Writers comment on teen work
Hely relaxing on a hillside.

For 2009, the winners of the Family Travel Forum Teen Travel Writing Scholarship were selected by professional writers and editors from the Society of American Travel Writers. They chose Kassandra Caudell’s essay “The Pennsylvania Hills” as the Third Place Winner.

What follows are comments from these esteemed judges about Kassandra’s work. The travelBIGO team thought that the whole community could learn something from what they had to say about a specific work.  Their comments follow:

From Michael Verdon, Editor, Boating World Magazine:

“Hi Kassandra, you’ll probably get feedback from several other judges who also recognized the strength of the piece. Nice job. I like the fact that you didn’t have to go to Europe to find yourself, but instead found yourself in the hills of Pennsylvania through your extended family. Loved the picture reference of your great-grandmother. Very poignant. You really painted an exceptional and sympathetic portrait of Graysville. Great job.”

From John Macdonald, Travel Editor Emeritus, Seattle Times:

“When dour expectations turn delightful, there’s a story.  At a dreaded family reunion, the writer went with the flow to find fascinating facts about her family — facts and personalities that turned to pride.  Writer begins with an incident about using eggshells to measure milk, sets the fuller scene, then takes the reader with her on the journey through family time.”

More Comments from SATW Judges

From Kit Bernardi, Freelance Travel Writer:

“This was a joy to read, full of surprises and heart stirring emotions. Your lede was as good as they get and hooked me in instantly. I especially love the simple beauty discovered in learning ‘to measure milk in a half an eggshell…’ and that a teen realized that ‘…family reunions had possibility.’  The connection of the land’s typography to her great grandmother’s adventurous and colorful personality illustrated through vivid descriptions of the Pennsylvania rolling landscape works very well to tell us both about her spirited great grandmother IdaMae and the extended family connections, particularly between the grandmother and her younger sister. Kassandra gives her grandmother a larger-than-life quality akin to a tall tales character and conveys mysterious country folk know-how (e.g. the farm animals body build with the front legs shorter than the back so they can stand on a at a tilt). All this puts the reader right in the historic hills wandering among the tombstones, rolling dough and riffling through old photos.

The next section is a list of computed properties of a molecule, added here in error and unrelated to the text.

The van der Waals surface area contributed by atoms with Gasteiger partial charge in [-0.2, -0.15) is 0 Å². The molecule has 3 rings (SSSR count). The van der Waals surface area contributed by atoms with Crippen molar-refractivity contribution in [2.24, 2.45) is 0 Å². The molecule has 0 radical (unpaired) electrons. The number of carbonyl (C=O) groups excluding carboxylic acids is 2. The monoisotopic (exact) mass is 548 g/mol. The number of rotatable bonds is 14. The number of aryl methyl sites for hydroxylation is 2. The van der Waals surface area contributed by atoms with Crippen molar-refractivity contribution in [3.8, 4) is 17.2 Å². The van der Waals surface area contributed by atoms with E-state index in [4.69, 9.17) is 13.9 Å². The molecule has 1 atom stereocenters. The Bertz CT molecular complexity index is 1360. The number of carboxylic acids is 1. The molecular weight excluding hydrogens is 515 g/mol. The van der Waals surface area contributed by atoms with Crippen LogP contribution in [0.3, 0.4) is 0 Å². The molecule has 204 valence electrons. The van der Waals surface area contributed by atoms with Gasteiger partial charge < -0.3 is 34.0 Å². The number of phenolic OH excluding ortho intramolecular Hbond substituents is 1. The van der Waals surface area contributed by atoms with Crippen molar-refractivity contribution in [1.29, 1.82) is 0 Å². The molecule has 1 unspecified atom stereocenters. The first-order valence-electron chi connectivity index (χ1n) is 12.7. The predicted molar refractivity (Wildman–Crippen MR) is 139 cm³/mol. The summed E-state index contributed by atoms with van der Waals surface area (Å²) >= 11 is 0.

“Kassandra doesn’t mask her dislike at spending time with ‘dull old people,’ a typical teen response. I liked her honesty about this. But she lets her stomach win her heart as the smells from the hall remind her that dull old people can cook gooseberry muffins and ‘Blue Boy Bait.’  Sentence syntax and length variation affective. The beauty of this essay is in the simple language telling of simple acts of daily life and the teen’s realization that they are what life is about, no matter what generation you are part of — the acts of kneading dough, measuring milk in an eggshell, listening to elders tell stories of times and people passed and watching crawfish squirm, perhaps in the same spot as IdaMae ‘… wondering at what life had to offer.’ This wondering spans generations and is a question we as humans ask despite our age and experience.

“Recommendation: Lose the last sentence. End the essay right there, with Kassandra and her sister on the bridge observing the same critters IdaMae may have on a bridge (a strong image for this essay about bridging generations). It is the spot where the characters and the reader unite, where the past, present and future culminate in a single simple act.”

To see more general judge’s comments on what makes an travel essay a winner, read the thoughts of Roger Rapoport, the publisher of RDR Books, in Professional Editor Shares Tips On What Makes a Great Essay.

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